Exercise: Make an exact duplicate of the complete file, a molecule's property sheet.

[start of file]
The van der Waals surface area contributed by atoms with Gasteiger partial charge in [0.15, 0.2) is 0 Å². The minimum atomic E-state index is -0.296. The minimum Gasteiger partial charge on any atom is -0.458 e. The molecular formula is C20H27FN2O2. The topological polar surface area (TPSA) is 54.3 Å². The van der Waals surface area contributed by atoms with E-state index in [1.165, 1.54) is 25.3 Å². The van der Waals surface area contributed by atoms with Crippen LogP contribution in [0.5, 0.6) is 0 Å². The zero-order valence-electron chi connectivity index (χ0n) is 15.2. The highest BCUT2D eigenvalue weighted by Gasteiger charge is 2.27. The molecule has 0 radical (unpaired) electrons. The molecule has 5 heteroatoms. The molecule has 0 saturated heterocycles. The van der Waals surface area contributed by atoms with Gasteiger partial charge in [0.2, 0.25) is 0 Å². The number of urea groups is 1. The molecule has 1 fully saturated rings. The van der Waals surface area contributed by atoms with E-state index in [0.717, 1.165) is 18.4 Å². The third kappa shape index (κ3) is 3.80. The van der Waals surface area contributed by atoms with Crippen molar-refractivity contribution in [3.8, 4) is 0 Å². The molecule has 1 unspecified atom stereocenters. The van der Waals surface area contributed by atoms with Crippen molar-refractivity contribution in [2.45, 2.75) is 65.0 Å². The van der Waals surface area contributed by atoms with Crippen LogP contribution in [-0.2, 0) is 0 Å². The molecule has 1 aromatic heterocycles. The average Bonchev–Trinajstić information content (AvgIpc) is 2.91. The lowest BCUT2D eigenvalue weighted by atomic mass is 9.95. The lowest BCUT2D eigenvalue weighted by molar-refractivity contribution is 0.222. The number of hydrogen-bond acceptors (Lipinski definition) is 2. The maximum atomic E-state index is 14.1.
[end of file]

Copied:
The van der Waals surface area contributed by atoms with Gasteiger partial charge in [0.15, 0.2) is 0 Å². The minimum atomic E-state index is -0.296. The minimum Gasteiger partial charge on any atom is -0.458 e. The molecular formula is C20H27FN2O2. The topological polar surface area (TPSA) is 54.3 Å². The van der Waals surface area contributed by atoms with E-state index in [1.165, 1.54) is 25.3 Å². The van der Waals surface area contributed by atoms with Crippen LogP contribution in [0.5, 0.6) is 0 Å². The zero-order valence-electron chi connectivity index (χ0n) is 15.2. The highest BCUT2D eigenvalue weighted by Gasteiger charge is 2.27. The molecule has 0 radical (unpaired) electrons. The molecule has 5 heteroatoms. The molecule has 0 saturated heterocycles. The van der Waals surface area contributed by atoms with Gasteiger partial charge in [0.2, 0.25) is 0 Å². The number of urea groups is 1. The molecule has 1 fully saturated rings. The van der Waals surface area contributed by atoms with E-state index in [0.717, 1.165) is 18.4 Å². The third kappa shape index (κ3) is 3.80. The van der Waals surface area contributed by atoms with Crippen molar-refractivity contribution in [3.8, 4) is 0 Å². The molecule has 1 unspecified atom stereocenters. The van der Waals surface area contributed by atoms with Crippen molar-refractivity contribution in [2.45, 2.75) is 65.0 Å². The van der Waals surface area contributed by atoms with Crippen LogP contribution in [-0.2, 0) is 0 Å². The molecule has 1 aromatic heterocycles. The average Bonchev–Trinajstić information content (AvgIpc) is 2.91. The lowest BCUT2D eigenvalue weighted by atomic mass is 9.95. The lowest BCUT2D eigenvalue weighted by molar-refractivity contribution is 0.222. The number of hydrogen-bond acceptors (Lipinski definition) is 2. The maximum atomic E-state index is 14.1.